The year is 1274, you are Jin Sakai, a Samurai.
your clan is outnumbered as your protect both your heritage and land against the ever encroaching Mongol army.
Your Uncle, who has been your sensei since childhood is at your side. The leader of the Tsushima Samurai, but victory on the battlefield is not in your favour.
You fall, left for dead.
That is until some short time after when you awake – you had been rescued by a villager whose encampment is under siege from the Mongols.
But she didn’t rescue you to preserve the Tsushimi clan, she needs you to help her find her brother. She also informs you that your Uncle, refused to surrender and was taken as prisoner.
And this sets the premise and main narrative for the massively open world game Ghost of Tsushima exclusive to PlayStation 4.
An RPG third person action title made by Sucker Punch, who have spared no expense at the level of action, tasks on hand and detail to this game.
There are three main areas on your map which is accessed via the touchpad.
As you undertake your main mission you will encounter alot of side objectives. You can set way points and pin the next task on your map.
To know where to go in this incredibly detailed game you will harness the power of the wind.
A left swipe across the DualShock4 controller sets the wind blustering. Follow its direction.
There are a lot of collectables to be found. Every village you encounter, inhabited or abandoned is likely rife with supplies. Some have merchants where you can upgrade or get new equipment by trading supplies or the game’s currency for the most part, flowers.
Jin uses his Samurai skills and his finely tuned senses to get through this Mongol infestation his lands and his people are now faced with.
You will acquire a horse and this is yours for the entire of the game. This saves Ghost of Tsushima from being a walking simulator as there are parts where you’ll need to traverse great distances. Your horse is always on immediate call.
If you need to or want to visit an area where you have completed an objective you can fast travel there via the map.
Initially you will start out with only your Samurai sword and dagger. Soon though you’ll be mastering the bow and arrow and more.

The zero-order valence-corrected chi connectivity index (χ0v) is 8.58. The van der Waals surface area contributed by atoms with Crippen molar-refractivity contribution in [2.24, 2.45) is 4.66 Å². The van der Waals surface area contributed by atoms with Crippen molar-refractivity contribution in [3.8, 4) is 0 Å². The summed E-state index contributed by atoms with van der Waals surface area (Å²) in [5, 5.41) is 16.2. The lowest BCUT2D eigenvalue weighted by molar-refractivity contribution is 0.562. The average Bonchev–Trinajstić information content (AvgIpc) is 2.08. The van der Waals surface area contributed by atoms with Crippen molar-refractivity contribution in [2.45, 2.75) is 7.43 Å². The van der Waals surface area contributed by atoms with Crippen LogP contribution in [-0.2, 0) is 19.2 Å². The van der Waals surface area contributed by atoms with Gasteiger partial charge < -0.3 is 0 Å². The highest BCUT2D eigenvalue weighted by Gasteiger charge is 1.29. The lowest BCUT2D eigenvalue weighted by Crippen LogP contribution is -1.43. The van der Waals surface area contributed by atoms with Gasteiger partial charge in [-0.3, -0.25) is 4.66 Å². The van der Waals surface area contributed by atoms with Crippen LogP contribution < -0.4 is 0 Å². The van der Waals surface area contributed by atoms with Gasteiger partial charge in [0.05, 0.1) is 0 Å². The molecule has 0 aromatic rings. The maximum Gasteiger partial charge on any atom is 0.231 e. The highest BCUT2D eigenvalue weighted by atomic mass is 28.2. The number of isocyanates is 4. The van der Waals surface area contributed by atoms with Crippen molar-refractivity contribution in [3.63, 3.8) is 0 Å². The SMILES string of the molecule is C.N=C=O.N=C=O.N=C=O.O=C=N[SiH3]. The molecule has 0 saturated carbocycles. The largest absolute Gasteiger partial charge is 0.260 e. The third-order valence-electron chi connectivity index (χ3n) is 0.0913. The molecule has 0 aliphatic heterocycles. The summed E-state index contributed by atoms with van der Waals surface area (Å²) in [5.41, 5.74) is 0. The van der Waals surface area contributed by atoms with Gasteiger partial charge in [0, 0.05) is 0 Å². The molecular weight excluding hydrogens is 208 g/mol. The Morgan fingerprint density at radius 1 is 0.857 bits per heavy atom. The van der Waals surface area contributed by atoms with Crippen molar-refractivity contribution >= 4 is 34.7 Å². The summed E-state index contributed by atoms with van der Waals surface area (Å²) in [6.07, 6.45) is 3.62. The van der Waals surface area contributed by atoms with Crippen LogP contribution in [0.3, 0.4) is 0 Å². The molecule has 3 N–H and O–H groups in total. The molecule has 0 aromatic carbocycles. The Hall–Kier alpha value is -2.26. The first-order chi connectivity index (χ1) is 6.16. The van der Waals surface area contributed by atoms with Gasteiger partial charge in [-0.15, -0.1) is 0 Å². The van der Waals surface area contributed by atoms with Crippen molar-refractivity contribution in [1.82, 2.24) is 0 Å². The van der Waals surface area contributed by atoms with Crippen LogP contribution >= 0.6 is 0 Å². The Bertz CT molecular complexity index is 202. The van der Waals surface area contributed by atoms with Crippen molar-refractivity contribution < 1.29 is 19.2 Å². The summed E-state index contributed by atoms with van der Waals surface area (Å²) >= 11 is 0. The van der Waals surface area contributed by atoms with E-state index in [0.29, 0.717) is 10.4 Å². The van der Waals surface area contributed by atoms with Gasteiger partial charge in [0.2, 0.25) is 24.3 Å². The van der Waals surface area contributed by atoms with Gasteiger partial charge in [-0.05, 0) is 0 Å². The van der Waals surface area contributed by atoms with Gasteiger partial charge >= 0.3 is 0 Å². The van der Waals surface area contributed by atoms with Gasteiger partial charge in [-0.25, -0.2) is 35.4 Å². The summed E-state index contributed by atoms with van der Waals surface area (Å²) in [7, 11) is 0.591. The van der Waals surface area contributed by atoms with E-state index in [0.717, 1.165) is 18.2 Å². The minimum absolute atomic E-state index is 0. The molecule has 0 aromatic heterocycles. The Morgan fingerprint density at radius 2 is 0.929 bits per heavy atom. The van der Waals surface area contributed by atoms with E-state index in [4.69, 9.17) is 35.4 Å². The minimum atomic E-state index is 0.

Again these can be upgraded.
Yourself will also upgrade in the sense you will learn or earn new skills some Jin has issues with in the sense that it goes against his Samurai teachings, such as stealth (which happened to be my favourite).
You’ll also take on differing stances that aid you in your combat and overall wellbeing. The more melee combat you take on, the better off you are health wise aswell as nearing the next character level, as it were.
Often you’ll come across Mongol bandits or just general naughty countrymen who will challenge you to a stand off. Where you can, take them on as it is usually rewarding.
Ghosts of Tsushima is a game that keeps on giving.
It’s gritty, raw and mystical. The only true spiritual Samurai game that has ever been made to date.
There are flashbacks throughout play which give you insights to Jin’s relationship with his Uncle, the emotional history surrounding his father and these flashbacks are payable.
Environments are beautifully crafted, narrative so engaging that playing an hour of Ghost of Tsushima ends up being 10 hours in the blink of an eye.
As the sun slowly begins to set on the almost seven year old PlayStation 4 we are seeing a spectacular send off with titles such as The Last of Us Part 2 and this one, Ghost of Tsushima.
It’s up to you now Samurai. The last warrior of your clan. Save your lands against tyrannical rule, uncover more about your family and don’t let them see you coming.
Submerse yourself in to the Japanese Samurai lore.
You are the Ghost of Tsushima.
Released: July 2020
Platforms: PlayStation 4
Developer: Sucker Punch